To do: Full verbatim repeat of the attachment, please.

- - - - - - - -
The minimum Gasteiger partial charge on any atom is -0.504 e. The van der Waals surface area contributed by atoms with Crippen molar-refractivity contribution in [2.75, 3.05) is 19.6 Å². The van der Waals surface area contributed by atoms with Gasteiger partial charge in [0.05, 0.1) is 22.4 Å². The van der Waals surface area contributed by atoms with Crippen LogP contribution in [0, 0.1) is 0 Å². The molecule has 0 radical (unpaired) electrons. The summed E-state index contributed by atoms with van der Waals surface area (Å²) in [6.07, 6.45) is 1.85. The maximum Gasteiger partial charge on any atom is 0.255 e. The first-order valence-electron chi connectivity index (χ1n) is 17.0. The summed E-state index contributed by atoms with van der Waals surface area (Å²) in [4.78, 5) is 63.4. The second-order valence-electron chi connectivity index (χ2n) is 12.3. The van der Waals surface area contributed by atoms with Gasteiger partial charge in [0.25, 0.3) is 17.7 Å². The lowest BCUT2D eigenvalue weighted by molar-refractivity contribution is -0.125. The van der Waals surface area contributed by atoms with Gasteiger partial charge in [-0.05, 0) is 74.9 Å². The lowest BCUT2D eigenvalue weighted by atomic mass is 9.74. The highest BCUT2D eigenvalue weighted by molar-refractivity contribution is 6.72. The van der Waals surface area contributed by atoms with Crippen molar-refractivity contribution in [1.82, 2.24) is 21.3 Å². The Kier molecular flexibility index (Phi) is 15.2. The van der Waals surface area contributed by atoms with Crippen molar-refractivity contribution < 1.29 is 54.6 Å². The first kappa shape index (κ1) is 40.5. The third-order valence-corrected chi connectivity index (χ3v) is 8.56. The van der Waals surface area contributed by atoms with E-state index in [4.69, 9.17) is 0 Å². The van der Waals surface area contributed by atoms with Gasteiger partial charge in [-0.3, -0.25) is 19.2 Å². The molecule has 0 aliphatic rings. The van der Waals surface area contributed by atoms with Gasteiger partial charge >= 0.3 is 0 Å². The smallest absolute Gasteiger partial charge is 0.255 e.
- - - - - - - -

The minimum Gasteiger partial charge on any atom is -0.504 e. The van der Waals surface area contributed by atoms with Crippen molar-refractivity contribution in [2.75, 3.05) is 19.6 Å². The van der Waals surface area contributed by atoms with Gasteiger partial charge in [0.05, 0.1) is 22.4 Å². The van der Waals surface area contributed by atoms with Crippen LogP contribution in [0, 0.1) is 0 Å². The molecule has 0 radical (unpaired) electrons. The summed E-state index contributed by atoms with van der Waals surface area (Å²) in [6.07, 6.45) is 1.85. The maximum Gasteiger partial charge on any atom is 0.255 e. The first-order valence-electron chi connectivity index (χ1n) is 17.0. The summed E-state index contributed by atoms with van der Waals surface area (Å²) in [4.78, 5) is 63.4. The second-order valence-electron chi connectivity index (χ2n) is 12.3. The van der Waals surface area contributed by atoms with Gasteiger partial charge in [0.25, 0.3) is 17.7 Å². The lowest BCUT2D eigenvalue weighted by molar-refractivity contribution is -0.125. The van der Waals surface area contributed by atoms with Gasteiger partial charge in [-0.05, 0) is 74.9 Å². The lowest BCUT2D eigenvalue weighted by atomic mass is 9.74. The highest BCUT2D eigenvalue weighted by molar-refractivity contribution is 6.72. The van der Waals surface area contributed by atoms with Crippen molar-refractivity contribution in [1.82, 2.24) is 21.3 Å². The Kier molecular flexibility index (Phi) is 15.2. The van der Waals surface area contributed by atoms with Crippen molar-refractivity contribution < 1.29 is 54.6 Å². The first kappa shape index (κ1) is 40.5. The third-order valence-corrected chi connectivity index (χ3v) is 8.56. The van der Waals surface area contributed by atoms with E-state index in [4.69, 9.17) is 0 Å². The van der Waals surface area contributed by atoms with Gasteiger partial charge in [-0.3, -0.25) is 19.2 Å². The molecule has 0 aliphatic rings. The van der Waals surface area contributed by atoms with Gasteiger partial charge >= 0.3 is 0 Å². The smallest absolute Gasteiger partial charge is 0.255 e.